An $80,000 Bill for a Scorpion Bite? It’s Real, and Here’s How it Happened.

If you were stung by a scorpion, what would you do? Hopefully, your first step would be to get to the Emergency Room. Then, unless you’re an expert on scorpion bites, you’d probably take the advice of your doctors for treatment. Sounds like a pretty solid game plan, right? Apparently not for a woman in Arizona.

Read the story here to see how one woman got billed more than $80,000 for a three hour stay and two doses of anti-venom at an Arizona hospital. If you’re like me, you’re probably thinking, “Wait, what?!” But this story is completely true, and what the woman did was perfectly sensible. What’s scary, is that this could actually happen to any of us.

How did it happen?

1. She went to an out of network hospital.

We talked about this in earlier blog post, “What’s the deal with seeing a doctor “in the network?”. If you think going to an in-network hospital is pretty much the same as going to an out-of-network hospital, you could be in for some serious sticker shock. Not only do most insurance plans cover less of the cost if you go out of network, it also leaves you unprotected against unreasonable or higher than average billing charges.

2.  She didn’t ask, they didn’t tell

When you’re in pain or scared and a doctor suggests a course of treatment, you’re probably going to say the same thing this woman did, which was, “Okay.” But you’d never buy a car this way. You’d ask the price. You’d ask if there were any other cars to consider. This is really how we all need to start looking at healthcare too. We have to ask, what does that cost? Will my health plan cover it? What are the other options and what will those cost? This woman could have bought a fully loaded Mercedes for the $80,000 she was charged.

There aren’t many industries that can do business this way. For example, you probably wouldn’t shop at a grocery store that didn’t tell you what your food costs until you reach the check stand. But that majority of healthcare providers operate under this system, and in this case, the lack of an upfront price tag put a hammering on this patient’s wallet.

What can you do to prepare yourself?

Don’t get us wrong – we’re not blaming this woman. When your mind is clouded by scorpion venom, it’s pretty difficult to evaluate things like “Am I seeing a doctor in my network?” or “Is this method of treatment the most cost effective?” Your only thoughts are probably around the, “Am I going to die?” train of thought. But we do want to help, and we want to make sure it doesn’t happen to you.

Our suggestion? Take five minutes, right now, and find out which local hospitals are in your health plan’s network. Pick one or two and memorize them. That way, if you ever in need of a hospital, barely able to process thoughts, and the paramedics ask you where you want to be taken, you can blurt out, “Saint Zelda’s!” without even thinking.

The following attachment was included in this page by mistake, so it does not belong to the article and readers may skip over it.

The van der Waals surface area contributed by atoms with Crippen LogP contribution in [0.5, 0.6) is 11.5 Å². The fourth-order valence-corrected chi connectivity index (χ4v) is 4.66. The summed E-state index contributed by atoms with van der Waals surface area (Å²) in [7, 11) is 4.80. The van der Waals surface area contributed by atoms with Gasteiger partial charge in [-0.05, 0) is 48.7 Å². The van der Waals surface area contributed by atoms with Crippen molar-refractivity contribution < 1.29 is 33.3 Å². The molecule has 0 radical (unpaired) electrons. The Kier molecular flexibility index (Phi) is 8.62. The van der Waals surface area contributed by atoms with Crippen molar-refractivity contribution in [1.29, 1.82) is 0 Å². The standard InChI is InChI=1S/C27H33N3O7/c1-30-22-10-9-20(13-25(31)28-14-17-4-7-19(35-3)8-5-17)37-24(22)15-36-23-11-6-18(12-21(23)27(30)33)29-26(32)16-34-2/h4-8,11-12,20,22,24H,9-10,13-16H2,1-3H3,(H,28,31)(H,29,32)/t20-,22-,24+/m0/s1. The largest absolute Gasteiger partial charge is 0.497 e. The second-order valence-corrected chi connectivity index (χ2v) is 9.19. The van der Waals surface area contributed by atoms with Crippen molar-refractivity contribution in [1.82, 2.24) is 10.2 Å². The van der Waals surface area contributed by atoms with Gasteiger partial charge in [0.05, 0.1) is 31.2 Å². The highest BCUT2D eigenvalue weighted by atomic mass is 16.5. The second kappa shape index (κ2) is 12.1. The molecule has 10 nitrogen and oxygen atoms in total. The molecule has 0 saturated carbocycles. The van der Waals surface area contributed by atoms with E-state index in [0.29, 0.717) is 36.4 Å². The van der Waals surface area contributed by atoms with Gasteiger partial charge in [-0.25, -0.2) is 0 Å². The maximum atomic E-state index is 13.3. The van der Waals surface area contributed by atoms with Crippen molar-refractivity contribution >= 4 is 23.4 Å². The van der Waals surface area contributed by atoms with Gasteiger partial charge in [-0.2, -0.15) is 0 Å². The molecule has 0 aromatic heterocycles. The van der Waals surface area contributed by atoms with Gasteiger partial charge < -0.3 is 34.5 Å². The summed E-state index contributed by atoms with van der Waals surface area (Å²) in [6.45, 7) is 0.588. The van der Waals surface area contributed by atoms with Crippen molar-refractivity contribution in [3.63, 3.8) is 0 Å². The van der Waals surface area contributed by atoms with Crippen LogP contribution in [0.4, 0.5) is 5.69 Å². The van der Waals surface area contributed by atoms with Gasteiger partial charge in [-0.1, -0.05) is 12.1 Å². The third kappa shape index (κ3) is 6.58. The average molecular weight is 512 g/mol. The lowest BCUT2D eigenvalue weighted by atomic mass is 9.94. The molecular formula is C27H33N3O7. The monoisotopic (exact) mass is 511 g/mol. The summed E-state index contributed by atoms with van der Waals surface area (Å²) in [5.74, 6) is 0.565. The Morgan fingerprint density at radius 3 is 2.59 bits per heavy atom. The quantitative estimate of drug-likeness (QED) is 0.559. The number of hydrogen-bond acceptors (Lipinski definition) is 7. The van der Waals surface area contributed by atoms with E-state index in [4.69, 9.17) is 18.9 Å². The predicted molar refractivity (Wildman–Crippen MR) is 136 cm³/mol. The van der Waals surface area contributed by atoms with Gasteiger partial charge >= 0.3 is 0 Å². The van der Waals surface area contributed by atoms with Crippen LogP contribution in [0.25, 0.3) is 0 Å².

Do the same for Urgent Care – find the one(s) closest to your home, your workplace, your child’s school and commit the names to memory. Don’t leave it up to well-meaning co-workers or neighbors to just guess where you want to go.

What are your suggestions? What do you think of this case?

Leave a comment


  1. The hospital has asked Edmonds for the balance of $25,53 Chandler Regional issued a declaration suggesting that Edmonds’ bills represented the out-of-network costs for her therapy. Chandler Regional is not portion of Humana’s network, so she was charged the hospital’s total charge rate.”We believe nobody should delay seeking needed medical care because they lack insurance or have high medical charges,” the hospital’s statement said.

  2. Picky Eater

     /  September 10, 2012

    Great idea Missy! I’m going to say that your “write it down” method is probably an even better way to go than the “memorize it” method. You’re right – that way everyone can see it, it’s not just tucked away in your own head.

    And Crowguys – this just reminded me that I haven’t even done an ICE on my cell yet, but what a great idea to add this info that that!

  3. Missy Nadeau

     /  September 7, 2012

    Great idea indeed! Also, make sure to post it in a very recognizable place in your home-like the refrigerator-if you have children. If anything happens to your kids when you’re not home, or if you’re incapable of speaking for yourself, others around you will be able to know where to go for care.

  4. Crowguys

     /  September 7, 2012

    Memorizing local hospitals and urgent care centers is a great idea. If you have a cell phone, take it a step further and include this information with your other ICE (in case of emergency) info in your contacts.

    I ride horses, so I have my health insurance information and my travel benefit listed in my phone in case something happens. I make sure to let my riding buddies know this before each ride so they know where to find it. I consider it part of my “umbrella policy”–if you have an umbrella, it’s less likely to rain!


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